sadwomancomputer

 I wrote about my #stopinstagrammingmyperfectlife experiment.  Today, I share with you a free chapter from my book Culture Rebel about some of the struggles I’ve had with loneliness, isolation, jealousy in regards to facebook. This week, all Culture Rebel book sales go to support my friend Sara Curdie’s housing project called, “Hope House” for pregnant moms who have nowhere to go. 

One of my favourite shows of the nineties is Seinfeld. I loved watching how Jerry, Elaine, George, and Kramer’s lives wove together through their endless “normality” of relationship issues, mishaps, and mundane days. It gave me warm, fuzzy feelings of camaraderie. I’d turn off the TV feeling like I had just been invited into their lives.

One of the hardest things I’ve experienced in my thirties is loneliness. When I was single and even into the early years of being newly married, I was always surrounded by amazing friends. Weekends were full of exciting adventures or just lounging together at someone’s house. It was truly an electric time. There’s nothing like having a safe group of friends who accept and love you. We could have taken on the world.

 

I’m not sure when that changed. It could have been when we moved to a new city and I found myself at home with a newborn. It was hard to start from rock bottom trying to find good friend material, and then to begin the hard work of building each relationship.

 

I had never been hurt by shallow people until my thirties. For the longest time, I wondered if they truly existed outside Junior High, but they do. Wondering who I could trust, I responded to the hurt by isolating myself from the world. I started building a sense of community on Facebook where I could put my best face forward. Yet Facebook sank me into more loneliness and depression than I could ever imagine. On Facebook, people would “friend” me only to ignore me in public. On my birthday, over two thousand “Happy birthday’s” would hit my wall, only to find me lonely, and dying for someone to go for coffee with. If I found someone I was finally beginning to connect with, I would soon see all the parties they threw that I was not invited to. I started to see my “friends” interacting with one another on their walls, but not on mine. They would “like” one another’s status’s, leaving mine void of any “likes” from them.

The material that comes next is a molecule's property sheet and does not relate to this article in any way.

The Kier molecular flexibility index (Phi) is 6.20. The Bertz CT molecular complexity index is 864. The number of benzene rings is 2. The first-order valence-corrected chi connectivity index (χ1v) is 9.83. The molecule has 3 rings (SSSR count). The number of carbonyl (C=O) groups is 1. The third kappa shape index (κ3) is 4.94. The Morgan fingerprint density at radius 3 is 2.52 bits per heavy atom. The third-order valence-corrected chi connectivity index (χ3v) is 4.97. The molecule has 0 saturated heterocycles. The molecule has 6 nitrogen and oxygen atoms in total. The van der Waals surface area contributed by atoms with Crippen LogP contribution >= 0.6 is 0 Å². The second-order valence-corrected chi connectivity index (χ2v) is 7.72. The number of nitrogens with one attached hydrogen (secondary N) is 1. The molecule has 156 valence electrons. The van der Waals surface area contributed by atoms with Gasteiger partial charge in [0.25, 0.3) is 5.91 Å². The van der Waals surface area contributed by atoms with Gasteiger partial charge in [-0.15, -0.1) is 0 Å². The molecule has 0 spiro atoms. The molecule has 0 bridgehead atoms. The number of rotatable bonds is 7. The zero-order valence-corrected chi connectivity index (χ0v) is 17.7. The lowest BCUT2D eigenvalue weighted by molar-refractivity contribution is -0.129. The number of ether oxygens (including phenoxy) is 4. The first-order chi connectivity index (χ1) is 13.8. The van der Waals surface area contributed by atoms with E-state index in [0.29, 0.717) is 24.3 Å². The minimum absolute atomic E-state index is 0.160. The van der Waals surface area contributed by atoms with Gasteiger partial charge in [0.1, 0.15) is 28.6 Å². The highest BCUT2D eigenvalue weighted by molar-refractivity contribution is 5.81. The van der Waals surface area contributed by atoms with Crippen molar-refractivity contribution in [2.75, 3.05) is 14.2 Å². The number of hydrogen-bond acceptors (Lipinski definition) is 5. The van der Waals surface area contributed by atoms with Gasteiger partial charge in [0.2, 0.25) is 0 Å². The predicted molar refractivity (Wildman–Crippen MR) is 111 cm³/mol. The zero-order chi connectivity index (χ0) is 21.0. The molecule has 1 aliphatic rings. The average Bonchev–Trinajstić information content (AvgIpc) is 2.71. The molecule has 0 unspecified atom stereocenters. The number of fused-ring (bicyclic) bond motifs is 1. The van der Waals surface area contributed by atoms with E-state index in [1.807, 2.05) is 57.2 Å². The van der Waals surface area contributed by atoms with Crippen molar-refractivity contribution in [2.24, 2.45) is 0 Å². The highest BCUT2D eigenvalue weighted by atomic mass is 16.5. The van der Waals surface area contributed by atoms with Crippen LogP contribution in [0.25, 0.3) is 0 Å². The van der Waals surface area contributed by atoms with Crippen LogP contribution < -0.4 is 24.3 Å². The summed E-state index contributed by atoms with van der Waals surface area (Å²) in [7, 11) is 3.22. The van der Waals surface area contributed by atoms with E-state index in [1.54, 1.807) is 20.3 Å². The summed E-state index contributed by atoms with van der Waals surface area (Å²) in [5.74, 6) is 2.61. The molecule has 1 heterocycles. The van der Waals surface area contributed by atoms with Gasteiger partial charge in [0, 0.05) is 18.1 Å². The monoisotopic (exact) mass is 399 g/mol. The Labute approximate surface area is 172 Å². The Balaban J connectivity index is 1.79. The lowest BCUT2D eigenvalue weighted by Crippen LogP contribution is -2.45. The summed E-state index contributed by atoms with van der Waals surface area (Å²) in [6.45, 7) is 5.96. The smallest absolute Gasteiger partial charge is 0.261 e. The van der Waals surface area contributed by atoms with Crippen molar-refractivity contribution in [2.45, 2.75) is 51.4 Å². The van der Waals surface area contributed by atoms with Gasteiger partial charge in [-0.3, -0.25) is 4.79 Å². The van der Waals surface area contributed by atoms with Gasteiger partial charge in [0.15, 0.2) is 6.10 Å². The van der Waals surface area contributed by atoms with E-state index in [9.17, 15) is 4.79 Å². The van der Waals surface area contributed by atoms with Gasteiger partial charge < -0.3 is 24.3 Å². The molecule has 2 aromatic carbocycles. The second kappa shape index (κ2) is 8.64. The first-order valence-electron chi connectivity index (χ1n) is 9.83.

I started to become very self-conscious and guarded. I suddenly felt this grade eight feeling well up in my body: I decided to commit to NOT “liking” their status’s! “Take THAT.” If I had a party, I’d be sure to post pictures of all the fun we had without any of them. I’d put comments on the pictures such as, “Best party ever with the best people” (How old am I??)! I started carrying my camera everywhere, taking pictures with all my friends just to be able to post my amazing life for the world to see. “And here we are at the homeless shelter …” Gag me. I was making myself sick.

 

I didn’t like who I was becoming. I was morphing into a shallow soul who only saw people as photo opp’s’s for my Facebook charade. I didn’t like who I had become, but I didn’t know how to live any other way. I wasn’t finding deep friendships, so I had to create a world where it at least looked like I had them. The result? My loneliness was turning into some serious depression.

 

I remember the day I chose a new focus for my Facebook page. My goal was to stop treating it as my social empire, but as an opportunity to encourage and network with some amazing people. I would limit my time on it, and pick up the phone. I committed to investing in people. I started watching for girls I call “kindred spirits,” and dared to ask them to be my friends. Surprisingly, I found some who agreed. I stopped trying to be the most popular, and engaged in meaningful community with a handful. It has been refreshing.